ingress rules apply to incoming traffic. The default for egress is
and the default for ingress is
Firewall rules are applied in order based on a priority number which you can specify. Firewall rules are stateful, which means that if specific traffic from a VM is allowed, then return traffic using the same connection is also allowed.
The following diagram shows how separate firewall rules can be applied to nodes
in two different node pools based on the service account assigned to a node. In
this case, a default
deny all firewall rule denies egress access for the whole
VPC. To avoid overriding default firewall rules that are essential for your
cluster to operate, your
deny all rule should use a low priority such as
65535. An additive and higher priority egress firewall rule is applied
to the gateway nodes to allow them to connect directly to external hosts on ports
80 and 443. The default node pool has no access to external hosts.
Use Kubernetes Network policies as a firewall for Pods and namespaces
Use Kubernetes network policies to apply an extra layer of security as part of a defense-in-depth strategy. Network policies are scoped to namespaces and operate at Layer 4 (transport). With network policies, you can restrict ingress and egress:
- Between namespaces
- To Pods within a namespace
- To particular ports and IP blocks.
After any network policy selects Pods in a namespace, any connections that are not explicitly allowed are rejected. When multiple network policies are applied, the result is additive and is a union of the policies. The order in which policies are applied doesn't matter.
The companion tutorial includes the following network policy examples:
- Allow egress connections from the workload namespaces to the
istio-egressnamespaces. Pods must be able to connect to
istiodand the egress gateway.
- Allow workloads to make DNS queries from the workload namespaces to port
53 in the
- Optionally, allow workloads in the same namespace to connect to each other.
- Optionally, allow egress connections between the namespaces used by different application teams.
- Allow egress connections from workload namespaces to the VIPs for the Google APIs (exposed by using Private Google Access). Anthos Service Mesh provides a managed CA and exposes it as an API, so the sidecar proxies must be able to connect to it. It's also likely that some workloads need access to Google APIs.
- Allow egress connections from workload namespaces to the GKE metadata server so that the sidecar proxies and the workloads can make metadata queries and authenticate to Google APIs.
By default, when a sidecar proxy is injected into a workload Pod,
rules are programmed so that the proxy captures all inbound and outbound TCP
traffic. However, as mentioned previously, there are ways for workloads to
bypass the proxy. VPC firewall rules prevent direct egress access from the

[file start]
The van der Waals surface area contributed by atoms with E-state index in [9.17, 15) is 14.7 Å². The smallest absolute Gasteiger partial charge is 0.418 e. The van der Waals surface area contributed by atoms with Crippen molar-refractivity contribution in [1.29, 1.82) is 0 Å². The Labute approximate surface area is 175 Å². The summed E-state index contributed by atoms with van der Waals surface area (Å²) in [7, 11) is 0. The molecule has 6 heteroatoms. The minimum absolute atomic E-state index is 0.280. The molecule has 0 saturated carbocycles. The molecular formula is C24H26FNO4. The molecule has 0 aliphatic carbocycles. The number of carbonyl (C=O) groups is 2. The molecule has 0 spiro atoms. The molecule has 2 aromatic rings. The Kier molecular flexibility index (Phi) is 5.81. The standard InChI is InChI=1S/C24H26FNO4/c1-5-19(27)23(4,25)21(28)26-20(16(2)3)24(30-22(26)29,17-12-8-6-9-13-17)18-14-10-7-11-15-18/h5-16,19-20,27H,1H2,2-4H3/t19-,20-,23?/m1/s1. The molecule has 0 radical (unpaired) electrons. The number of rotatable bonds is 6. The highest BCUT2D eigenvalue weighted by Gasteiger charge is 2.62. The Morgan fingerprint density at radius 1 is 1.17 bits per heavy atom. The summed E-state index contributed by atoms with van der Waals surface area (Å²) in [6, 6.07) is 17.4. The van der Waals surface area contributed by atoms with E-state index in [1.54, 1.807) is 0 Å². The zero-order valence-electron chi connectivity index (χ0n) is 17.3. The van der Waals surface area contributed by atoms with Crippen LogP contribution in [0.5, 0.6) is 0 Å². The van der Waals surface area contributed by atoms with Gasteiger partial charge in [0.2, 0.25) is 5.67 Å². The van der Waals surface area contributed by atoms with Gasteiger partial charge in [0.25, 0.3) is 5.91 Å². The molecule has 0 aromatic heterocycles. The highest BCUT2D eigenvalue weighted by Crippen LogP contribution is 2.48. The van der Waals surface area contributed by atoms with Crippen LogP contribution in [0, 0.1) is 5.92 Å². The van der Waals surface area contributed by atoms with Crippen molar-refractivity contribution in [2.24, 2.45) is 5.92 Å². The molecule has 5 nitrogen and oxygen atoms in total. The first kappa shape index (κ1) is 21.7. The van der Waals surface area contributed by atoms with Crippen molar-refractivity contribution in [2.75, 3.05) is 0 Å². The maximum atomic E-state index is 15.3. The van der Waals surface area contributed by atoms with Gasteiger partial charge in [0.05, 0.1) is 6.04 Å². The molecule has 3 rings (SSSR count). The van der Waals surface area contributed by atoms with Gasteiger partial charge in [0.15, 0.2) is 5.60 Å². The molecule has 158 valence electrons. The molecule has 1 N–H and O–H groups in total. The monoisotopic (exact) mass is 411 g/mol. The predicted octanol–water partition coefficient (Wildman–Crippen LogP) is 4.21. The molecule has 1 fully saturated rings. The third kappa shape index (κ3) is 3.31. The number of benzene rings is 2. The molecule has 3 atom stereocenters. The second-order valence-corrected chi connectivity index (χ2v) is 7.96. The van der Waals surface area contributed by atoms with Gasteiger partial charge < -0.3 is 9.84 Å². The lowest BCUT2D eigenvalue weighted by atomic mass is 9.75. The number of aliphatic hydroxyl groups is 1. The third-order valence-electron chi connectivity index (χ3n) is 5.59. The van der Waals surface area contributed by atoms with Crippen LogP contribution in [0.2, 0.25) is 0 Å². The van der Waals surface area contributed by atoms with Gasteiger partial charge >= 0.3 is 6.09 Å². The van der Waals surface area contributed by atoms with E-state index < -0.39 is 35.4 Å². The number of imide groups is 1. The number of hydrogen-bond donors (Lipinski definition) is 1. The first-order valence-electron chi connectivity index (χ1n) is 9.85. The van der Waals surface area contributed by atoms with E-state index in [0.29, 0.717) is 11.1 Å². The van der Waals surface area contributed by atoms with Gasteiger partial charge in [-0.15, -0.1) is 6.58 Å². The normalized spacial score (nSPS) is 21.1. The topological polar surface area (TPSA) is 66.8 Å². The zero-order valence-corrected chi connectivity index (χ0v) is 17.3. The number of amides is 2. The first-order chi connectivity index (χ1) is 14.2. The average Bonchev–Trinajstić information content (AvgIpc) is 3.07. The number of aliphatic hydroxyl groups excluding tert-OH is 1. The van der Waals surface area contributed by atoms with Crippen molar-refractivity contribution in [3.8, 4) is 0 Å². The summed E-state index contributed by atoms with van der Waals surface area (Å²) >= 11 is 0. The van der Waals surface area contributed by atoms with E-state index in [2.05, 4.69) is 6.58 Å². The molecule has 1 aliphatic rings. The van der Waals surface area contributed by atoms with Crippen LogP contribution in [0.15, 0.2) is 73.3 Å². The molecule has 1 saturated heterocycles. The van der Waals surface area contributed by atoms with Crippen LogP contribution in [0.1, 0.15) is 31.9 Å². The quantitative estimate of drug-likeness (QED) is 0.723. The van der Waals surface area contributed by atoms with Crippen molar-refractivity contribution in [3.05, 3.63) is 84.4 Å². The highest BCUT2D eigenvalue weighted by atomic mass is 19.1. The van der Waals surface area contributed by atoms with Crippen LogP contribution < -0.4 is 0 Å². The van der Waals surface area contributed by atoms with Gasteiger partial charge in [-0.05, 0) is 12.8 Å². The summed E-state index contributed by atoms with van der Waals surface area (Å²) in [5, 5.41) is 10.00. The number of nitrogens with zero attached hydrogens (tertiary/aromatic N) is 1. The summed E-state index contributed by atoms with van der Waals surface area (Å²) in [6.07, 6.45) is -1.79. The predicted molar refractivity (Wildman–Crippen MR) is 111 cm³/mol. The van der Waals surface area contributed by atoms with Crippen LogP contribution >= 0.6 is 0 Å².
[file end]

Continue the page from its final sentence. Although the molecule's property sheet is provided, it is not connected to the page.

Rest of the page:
default nodes that run the workloads. You can use Kubernetes network policies to
ensure that no direct external egress is possible from workload namespaces and
that egress is possible to the
If you also control ingress with network policies, then you need to create ingress policies to correspond with your egress policies.
Anthos Service Mesh configuration and security
Workloads running in a service mesh are not identified based on their IP addresses. Anthos Service Mesh assigns a strong and verifiable identity in the form of an X.509 certificate and key for each workload. Trusted communication between workloads is established using authenticated and encrypted mutual TLS (mTLS) connections.
The use of mTLS authentication with a well-defined identity for each application allows you to use mesh authorization policies for fine-grained control over how workloads can communicate with external services.
Although traffic can leave the mesh directly from the sidecar proxies, if you need extra control we recommend that you route traffic through egress gateways as described in this guide.
Manage configuration for egress controls in a dedicated namespace
Allow network administrators to centrally manage controls by using a dedicated
istio-egress namespace for egress-related mesh configuration. As previously
recommended, you deploy the egress gateway to the
istio-egress namespace. You
can create and manage service entries, gateways, and authorization policies in
Require explicit configuration of external destinations
Ensure that mesh proxies are only programmed with routes to external hosts that
are explicitly defined in the service mesh registry. Set the
outbound traffic policy mode
REGISTRY_ONLY in a default
for each namespace. Setting the outbound traffic policy for the mesh should not,
on its own, be considered a secure perimeter control.
Define external destinations with Service Entries
Configure Service Entries to explicitly register external hosts in the mesh's service registry. By default, service entries are visible to all namespaces. Use the exportTo attribute to control which namespaces a service entry is visible to. Service Entries determine the outbound routes that are configured in mesh proxies but should not, on their own, be considered a secure control for determining which external hosts workloads can connect to.
Configure egress gateway behavior with the Gateway resource